Determination of the Removal Efficiency of LAS
Determination of the Removal Efficiency of Linear Alkyl Benzene Sulphonate Acids, LAS in Fixed Bed Aeration Tank and Conventional Activated Sludge, Linear Alkyl Benzene Sulphonate Acids, LAS are one of the anionic surfactants that are produced and used in large quantities in different countries and find their way into the natural environment through sewer systems. These compounds may potentially cause environmental hazards in such surface waters as rivers. It is, therefore, necessary to remove as much of these compounds as possible by biological processes in wastewater treatment plants. For this purpose, four parallel biological reactors were constructed that used the conventional activated sludge and aeration tanks with fixed bed on the bench scale in order to evaluate the removal efficiency of LAS. The reactors were operated under conditions similar to domestic wastewater treatment plants. Parameters of interest were measured according to standard methods and ANOVA and T-test were used for the statistical analysis of the data. The results showed that aeration tanks with fixed beds yielded higher values of LAS and COD removal and air consumption compared to the conventional activated sludge system. It was shown that the two systems studied achieved LAS removal efficiencies of 96% and 94% for an influent LAS concentration of 5 mg/L. Further, it was found that the effluents from both systems satisfied water quality standards for discharge into surface waters.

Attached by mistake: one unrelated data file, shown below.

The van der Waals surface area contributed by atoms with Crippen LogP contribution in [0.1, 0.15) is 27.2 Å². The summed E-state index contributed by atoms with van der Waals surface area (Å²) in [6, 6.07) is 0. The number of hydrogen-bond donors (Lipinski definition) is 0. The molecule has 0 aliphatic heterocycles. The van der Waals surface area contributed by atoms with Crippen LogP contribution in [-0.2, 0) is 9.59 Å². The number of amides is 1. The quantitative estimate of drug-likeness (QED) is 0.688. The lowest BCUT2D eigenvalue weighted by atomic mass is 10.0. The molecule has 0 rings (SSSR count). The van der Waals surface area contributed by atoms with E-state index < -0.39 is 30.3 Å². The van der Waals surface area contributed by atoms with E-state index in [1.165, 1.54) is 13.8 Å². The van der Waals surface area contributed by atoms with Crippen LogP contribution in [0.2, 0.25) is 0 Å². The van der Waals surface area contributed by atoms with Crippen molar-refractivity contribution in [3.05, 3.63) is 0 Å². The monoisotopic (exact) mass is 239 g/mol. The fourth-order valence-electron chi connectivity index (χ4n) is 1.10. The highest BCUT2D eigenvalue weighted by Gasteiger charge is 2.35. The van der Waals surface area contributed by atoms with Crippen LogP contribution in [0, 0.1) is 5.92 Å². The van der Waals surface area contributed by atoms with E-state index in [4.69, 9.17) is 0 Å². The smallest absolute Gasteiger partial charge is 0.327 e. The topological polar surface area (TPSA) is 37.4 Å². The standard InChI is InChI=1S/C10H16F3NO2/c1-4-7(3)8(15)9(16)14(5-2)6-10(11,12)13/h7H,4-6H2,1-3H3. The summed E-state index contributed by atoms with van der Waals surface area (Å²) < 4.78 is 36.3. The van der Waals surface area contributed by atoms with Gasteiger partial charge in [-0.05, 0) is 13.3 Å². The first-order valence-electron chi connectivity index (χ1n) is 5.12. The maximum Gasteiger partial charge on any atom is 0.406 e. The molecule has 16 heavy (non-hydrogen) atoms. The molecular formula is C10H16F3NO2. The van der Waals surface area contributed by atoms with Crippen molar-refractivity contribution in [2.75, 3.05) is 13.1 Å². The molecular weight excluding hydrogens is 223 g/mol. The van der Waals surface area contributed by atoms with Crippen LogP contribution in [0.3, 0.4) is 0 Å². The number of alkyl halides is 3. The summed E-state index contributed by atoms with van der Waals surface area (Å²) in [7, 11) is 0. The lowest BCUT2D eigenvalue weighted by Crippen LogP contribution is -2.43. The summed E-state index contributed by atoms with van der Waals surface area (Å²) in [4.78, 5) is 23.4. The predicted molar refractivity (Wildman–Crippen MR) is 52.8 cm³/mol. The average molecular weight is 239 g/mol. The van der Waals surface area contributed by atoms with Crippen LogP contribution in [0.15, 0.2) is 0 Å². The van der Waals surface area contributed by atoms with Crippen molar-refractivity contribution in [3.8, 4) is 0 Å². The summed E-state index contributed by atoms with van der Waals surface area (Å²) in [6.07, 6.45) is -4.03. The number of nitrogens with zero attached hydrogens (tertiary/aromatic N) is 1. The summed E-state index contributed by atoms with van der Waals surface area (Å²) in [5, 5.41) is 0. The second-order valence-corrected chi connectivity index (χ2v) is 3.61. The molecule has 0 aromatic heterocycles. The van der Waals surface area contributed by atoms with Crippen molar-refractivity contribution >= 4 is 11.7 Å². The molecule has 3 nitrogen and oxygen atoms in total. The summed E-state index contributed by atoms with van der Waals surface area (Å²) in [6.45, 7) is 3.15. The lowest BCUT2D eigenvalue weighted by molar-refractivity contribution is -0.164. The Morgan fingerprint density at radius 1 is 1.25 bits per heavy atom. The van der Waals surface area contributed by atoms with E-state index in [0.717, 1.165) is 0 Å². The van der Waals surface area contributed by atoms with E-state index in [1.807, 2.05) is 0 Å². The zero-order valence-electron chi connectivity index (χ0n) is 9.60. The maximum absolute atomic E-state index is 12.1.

Is benzene an alkyl group?
The alkylbenzenes are derivatives of benzene, in which one or more hydrogen atoms are replaced by alkyl groups of different sizes. They are a subset of the aromatic hydrocarbons. The simplest member is toluene, in which a hydrogen atom of the benzene was replaced by a methyl group.